The Evolution of Speed Limits

The Evolution of Speed Limits

Speed limits stimulate a lot of discussion–they shape our communities and our transportation network, and
influence safety. Across the nation, communities are evaluating their vision and modifying their approach to
setting speed limits, incorporating factors such as crash history, roadway context, and the presence of vulnerable road users.

Speed Matters

Fatality and injury risk increase as speeds rise. Each year, over a million lives are lost globally from traffic
crashes. In 2018, an average of more than 100 people lost their lives on US roads each day, with speeding
involved in 1/3 of these fatalities.

A well-documented study in 2011 by AAA showed that pedestrians and bicyclists are more vulnerable and
have a higher likelihood of injury in higher speed crashes. More cities are using alternative approaches for
setting speed limits on local roads, like the Safe System approach, which aims to eliminate fatal and serious
injuries for all road users.

Practitioners are often left wading through the sea of mixed opinions as the topic of speed limits continues
to be an open debate.

Across the US

The current guidelines for setting speed limits are under review by organizations such as the National
Transportation Safety Board (NTSB), the National Committee on Uniform Traffic Control Devices
(NCUTCD), and Federal Highway Administration (FHWA). They have proposed changes to the Manual on
Uniform Traffic Control Devices (MUTCD) to remove the guidance that speed limits should be within 5 mph
of the 85th percentile speed and encourage use of the Safe System approach.

In 2021, proposed amendments to the MUTCD, changed verbiage for speed zones to better define road
context and provide guidance that 85th percentile speed be used on freeways/expressways and rural highways in non-urban areas, while leaving urban areas open to other approaches.

Across the Region

In North Dakota, lawmakers considered a bill earlier this year to raise the speed limit on Interstates 94 and
29 from 75 mph to 80 mph. South Dakota raised their speed limit to 80 mph on the interstate in July 2017.
In Minnesota, a growing number of cities have recently lowered their speed limits systemwide to 20 or 25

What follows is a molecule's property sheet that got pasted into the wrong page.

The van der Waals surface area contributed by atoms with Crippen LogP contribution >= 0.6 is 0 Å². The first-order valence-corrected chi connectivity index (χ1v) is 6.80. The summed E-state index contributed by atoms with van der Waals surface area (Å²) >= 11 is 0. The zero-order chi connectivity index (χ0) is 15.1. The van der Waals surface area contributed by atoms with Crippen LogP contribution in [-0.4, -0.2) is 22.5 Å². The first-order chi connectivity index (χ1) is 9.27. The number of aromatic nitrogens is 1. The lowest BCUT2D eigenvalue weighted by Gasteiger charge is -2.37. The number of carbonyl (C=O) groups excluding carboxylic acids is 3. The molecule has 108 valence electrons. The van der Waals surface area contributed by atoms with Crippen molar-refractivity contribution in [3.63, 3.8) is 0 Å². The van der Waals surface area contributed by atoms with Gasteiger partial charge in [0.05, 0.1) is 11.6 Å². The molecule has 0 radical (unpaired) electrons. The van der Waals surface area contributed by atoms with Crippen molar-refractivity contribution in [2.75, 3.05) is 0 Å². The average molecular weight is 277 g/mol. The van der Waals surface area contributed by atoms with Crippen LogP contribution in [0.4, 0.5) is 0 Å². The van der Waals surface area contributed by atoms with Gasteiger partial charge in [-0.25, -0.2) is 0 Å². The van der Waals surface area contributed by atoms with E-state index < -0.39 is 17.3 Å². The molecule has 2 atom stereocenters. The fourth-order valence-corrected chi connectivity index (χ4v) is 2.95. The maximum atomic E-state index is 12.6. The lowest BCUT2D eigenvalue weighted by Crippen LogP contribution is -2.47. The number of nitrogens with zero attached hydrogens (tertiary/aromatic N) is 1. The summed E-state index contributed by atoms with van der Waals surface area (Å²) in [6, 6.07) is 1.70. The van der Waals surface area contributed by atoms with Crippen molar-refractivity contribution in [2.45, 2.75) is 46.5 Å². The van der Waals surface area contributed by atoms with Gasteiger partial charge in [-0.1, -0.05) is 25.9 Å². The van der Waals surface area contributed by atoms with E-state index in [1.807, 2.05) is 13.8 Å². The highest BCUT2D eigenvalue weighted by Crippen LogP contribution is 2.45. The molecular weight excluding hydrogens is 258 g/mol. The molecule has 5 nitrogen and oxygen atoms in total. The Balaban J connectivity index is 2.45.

mph including Minneapolis, St. Paul, St. Louis Park, and Rochester. In 2019, the Minnesota State Legislature amended a state statute to allow cities to set speed limits on roads under their authority. Prior to this, a
city interested in changing a speed limit had to request an engineering study from MnDOT.

In 2020, a vision for speed limits in Minnesota was established through collaborative engagement of a diverse group of technical advisors and transportation users.

A continued evolution

The conversation continues with FHWA’s Safe Systems campaign, anticipated changes to the MUTCD, and
application of different speed limit setting practices.

speed limit vision

Nationally, the City Limits Guide, published in 2020 by National Association of City Transportation Officials
(NACTO), provides guidance on setting speed limits on urban streets using a Safe System approach to reduce fatalities and injuries. NCHRP 17-76 “User Guide for Posted Speed Limit Setting” published in 2021 by
the Transportation Research Board is a national speed management guide for agencies that establishes a
uniform process to setting speed limits. The article “A Model for Setting Credible Speed Limits in Urban Areas” by Linda Bellalite, PH.D. published in 2013 by ITE provides a model for setting credible speed limits in
urban areas based on eight key parameters. These parameters include number of lanes, visual clearance
width, length of study zone, surrounding land use, access points, on-street parking, pavement width, and
commercial building presence.

Locally, the Minnesota Local Road Research Board (LRRB) is actively conducting research to provide tools
and guidance for city practitioners in how to best set speed limits for their streets.

To keep apprised of what’s next for speed limits in Minnesota, visit: For what’s
happening nationally, visit

As published in INCITER, by NCITE, written by Bolton & Menk transportation professionals. 

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